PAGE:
I would propose a scriptural sign that God Himself prizes “the externals.” If we re-read the books of Exodus, Leviticus, Numbers, etc., we discover a stunning amount of exacting detail that the Lord Himself insisted upon, concerning the specifications of the construction and adornment of His own ark and even the details of vesture and behavior of His priests. The best woods, precious metals, precious stones, and finest fabrics were specified by name. Burlap, ceramic, clay, and sand, incidentally, were not. Those books of the Old Testament are full of accounts of God specifying clearly who was to do which job and exactly how — down to which fingers to use for blessings (I think we could safely call that an early instance of rubrics). God was specific about how, in the externals, He wished to be worshipped, not because He’s an arch-snob but because He knew (as the architect of the human species) that fragrant cedars and jewels and gold filigree would inspire the human heart to higher thoughts of the Fountain of Pure Love than would bare wood and asymmetrical cement.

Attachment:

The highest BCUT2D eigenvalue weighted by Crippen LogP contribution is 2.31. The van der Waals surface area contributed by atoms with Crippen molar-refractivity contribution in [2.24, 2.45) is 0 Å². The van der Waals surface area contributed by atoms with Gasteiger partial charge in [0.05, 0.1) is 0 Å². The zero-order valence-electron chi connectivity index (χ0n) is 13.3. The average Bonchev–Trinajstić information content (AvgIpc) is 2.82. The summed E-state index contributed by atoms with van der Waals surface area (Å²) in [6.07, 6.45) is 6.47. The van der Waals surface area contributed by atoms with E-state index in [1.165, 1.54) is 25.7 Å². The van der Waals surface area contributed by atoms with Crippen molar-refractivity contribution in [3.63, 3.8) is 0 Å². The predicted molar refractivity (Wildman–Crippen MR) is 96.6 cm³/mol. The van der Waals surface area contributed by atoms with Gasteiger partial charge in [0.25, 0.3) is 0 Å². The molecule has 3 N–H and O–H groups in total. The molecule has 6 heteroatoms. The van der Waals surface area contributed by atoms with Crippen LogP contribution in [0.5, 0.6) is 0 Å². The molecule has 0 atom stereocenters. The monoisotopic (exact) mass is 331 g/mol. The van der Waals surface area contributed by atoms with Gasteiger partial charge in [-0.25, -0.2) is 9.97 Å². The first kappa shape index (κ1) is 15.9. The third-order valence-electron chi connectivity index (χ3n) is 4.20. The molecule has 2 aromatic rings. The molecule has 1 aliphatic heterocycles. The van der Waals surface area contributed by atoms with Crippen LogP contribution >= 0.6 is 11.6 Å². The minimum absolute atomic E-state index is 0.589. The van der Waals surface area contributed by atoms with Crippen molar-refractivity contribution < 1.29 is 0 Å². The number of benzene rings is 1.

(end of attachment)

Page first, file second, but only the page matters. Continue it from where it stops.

While there is room for some organic evolution in the minutiae of liturgy as the millennia progress, and while Christianity brings with it a certain artistic freedom as it moves through cultures, how could we ever be justified in the too-frequent modern enshrinement of ugliness and banality in construction, vesture, ritual, music, self-styled liturgical amendments (to “make” the liturgy “more relevant”), and general approach to God, simply because a few measly thousand years have passed? Has the immutable God evolved or devolved? Or rather, have we lost our way?
Both John Paul II and Benedict XVI reminded us that the first Mass, which Our Lord offered on the eve of His Passion, was replete with ritual and formality, stemming from the detailed worship of the Jews. The Mass of the Last Supper would have lasted several hours. Jesus did not despise or scorn such ritual; why should we? Nor was He in any hurry, despite the immense weight of sorrow resting on His sacred shoulders, and His divine knowledge that the gears of His own demise were cranking away. Why should we be in a hurry and consider it too much to kneel for a long while in God’s presence, or to pray in silence, or to sing the chants and listen to them?
I see (and lament) the fruit of the shallow theology that spawns a casual or perfunctory worship in many of the Catholic churches I have visited. It is revealed in the amount of respect shown the Real Presence by the congregants therein — both during Mass and outside of it. Does the cursory head bob truly equal a genuflection? Would any modern day human sovereign recognize one as equivalent to the other? Which, if they could choose, would they prefer for themselves as a sign of allegiance and fidelity?